Is this useful? Well maybe if you feel the need to write an MS-DOS device driver, VIM can debug it.. but otherwise, it is an interesting fossil.
So I spent a few hours updating some QuakeWorld clients.. for reproducibility sakes, I built out the MS-DOS one and that worked fine. The OS/2 one ‘works’ but the keyboard isn’t working. Not so sure why not. The Win32 version works fine, although I’m building with Visual C++ 4.0, and no assembly or DirectX. Just straight GDI.
Next will be Linux with svgalib.
So my work is here. I could go more into how to build, but I don’t know if anyone cares.
I know this may sound silly, but I’m a silly person. And yes, QuakeWorld used to build cleanly and fine on Linux. However it doesn’t anymore, things have changed a *LOT* in the world of Linux, since the birth of QuakeWorld in 1996. A different LIBC standard or two, and all kinds of other changes in the compiler. Not to mention I have a x86_64 machine, and I want a pure 32bit binary, so the best way to go about that is to setup a 32bit virtual machine, and build from there. I know I could cross compile, but on the otherhand I don’t want to install all this kind of crap on my server if I don’t have to. So there is all kinds of reasons why you may want to build your own. Not to mention if you are running Linux, but on a non x86 platform. I guess the Raspberry Pi would be a good choice now that it is over two million units sold.
The first thing you need of course is the source code to Quake, from iD (my mirror). Next you’ll need a more up to date Makefile. I used the one from the LinuxGL-QuakeWorld-mini-HOWTO. Don’t worry about the client stuff, it doesn’t matter the first thing it does anyways is build the server.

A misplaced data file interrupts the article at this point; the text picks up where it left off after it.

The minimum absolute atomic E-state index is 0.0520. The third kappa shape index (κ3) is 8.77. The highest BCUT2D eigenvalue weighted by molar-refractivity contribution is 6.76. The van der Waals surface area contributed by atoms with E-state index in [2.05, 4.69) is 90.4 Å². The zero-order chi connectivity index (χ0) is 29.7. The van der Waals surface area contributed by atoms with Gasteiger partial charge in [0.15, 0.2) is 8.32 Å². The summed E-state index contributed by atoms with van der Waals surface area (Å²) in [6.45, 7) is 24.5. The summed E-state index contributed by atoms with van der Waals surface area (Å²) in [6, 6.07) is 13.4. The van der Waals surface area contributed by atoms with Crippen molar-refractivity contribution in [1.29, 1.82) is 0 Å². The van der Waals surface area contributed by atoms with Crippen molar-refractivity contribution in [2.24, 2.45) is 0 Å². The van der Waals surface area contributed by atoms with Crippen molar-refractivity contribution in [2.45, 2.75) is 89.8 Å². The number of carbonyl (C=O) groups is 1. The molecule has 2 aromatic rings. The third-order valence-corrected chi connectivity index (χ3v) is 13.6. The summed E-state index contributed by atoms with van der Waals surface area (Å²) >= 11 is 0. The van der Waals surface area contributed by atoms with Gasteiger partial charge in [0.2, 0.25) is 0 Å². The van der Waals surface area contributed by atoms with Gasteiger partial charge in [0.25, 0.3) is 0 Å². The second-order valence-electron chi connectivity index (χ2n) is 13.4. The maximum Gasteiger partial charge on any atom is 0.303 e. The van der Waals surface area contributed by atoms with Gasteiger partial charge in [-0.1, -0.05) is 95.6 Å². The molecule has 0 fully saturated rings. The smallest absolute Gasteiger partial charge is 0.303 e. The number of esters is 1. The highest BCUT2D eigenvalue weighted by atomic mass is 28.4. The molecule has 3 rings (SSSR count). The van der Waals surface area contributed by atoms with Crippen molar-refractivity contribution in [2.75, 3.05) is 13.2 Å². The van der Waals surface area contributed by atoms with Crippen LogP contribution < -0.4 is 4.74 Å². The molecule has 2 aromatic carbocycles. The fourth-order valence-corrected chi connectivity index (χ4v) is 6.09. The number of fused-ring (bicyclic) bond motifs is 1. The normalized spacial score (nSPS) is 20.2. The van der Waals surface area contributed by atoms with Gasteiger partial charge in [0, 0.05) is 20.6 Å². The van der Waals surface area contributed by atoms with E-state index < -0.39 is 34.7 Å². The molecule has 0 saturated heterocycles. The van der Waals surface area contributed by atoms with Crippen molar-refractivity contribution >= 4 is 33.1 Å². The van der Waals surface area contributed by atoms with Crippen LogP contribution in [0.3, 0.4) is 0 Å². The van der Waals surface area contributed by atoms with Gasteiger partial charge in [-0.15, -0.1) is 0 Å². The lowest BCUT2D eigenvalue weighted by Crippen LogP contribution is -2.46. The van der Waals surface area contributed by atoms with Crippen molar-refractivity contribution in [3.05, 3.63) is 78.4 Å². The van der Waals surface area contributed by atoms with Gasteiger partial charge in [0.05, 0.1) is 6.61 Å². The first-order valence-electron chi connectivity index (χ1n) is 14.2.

For the sake of preserving it, here is the makefile:
With that saved into a file, it is time to build. Unzip the source code into a directory, and then from the QW directory run the new Makefile. If your GCC is new enough it’ll complain about the -m486 directive. Just remove that from the Makefile. On my bare build system it compiles the server in a few seconds, but then fails to build the GLQuake client because I don’t have any OpenGL installed. But again this is fine, I just want the server.
The next part is to copy in the pak0.pak & pak1.pak from your registered copy of Quake 1 into /usr/local/quake/id1. You can always buy it on steam, although it is so old I’m sure you’ve already acquired a copy or two in the last few years. Note that pak0.pak is the shareware portion of the datafile! To be a server you require pak1.pak from the registered copy of Quake. Although the source to the maps has been released, I’m pretty sure you will be missing all kinds of otherthings from pak1.pak.
Ok now with the pak’s in place, you need the QuakeWorld scripts in place. Copy the ‘progs’ directory into the qw directory
However you probably will want a server.cfg. And incase the page goes offline here is a pretty basic config:
hostname ”Your Quake DM Server”
serverinfo admin ”email@example.com”
serverinfo url “http://www.yourwebsite.com”
floodprot 4 8 30
floodprotmsg “You have activated the flood protection and will be silenced for 30 seconds”
Naturally you may want to change things. Save the config file into the id1 directory.
Now when it comes to running the server, the console will want to be interactive to the user. If you nohup the process it’ll go bezerk. The best way to do this is with screen. In my /etc/rc.local I add the following line:
screen -dmS quake /usr/local/quake/quake.sh
And of course the shell script is:
Very simple stuff. If the server crashes or stops for any reason it’ll restart.
By default QuakeWorld will listen on UDP port 27500. The next thing you’ll need is a client to test. I’m kind of partial to the MS-DOS (qemu) and OS/2 clients.
And there we go, now you too can host your own QuakeWorld server. And for those who can’t compiler, you can try my x86 binary here.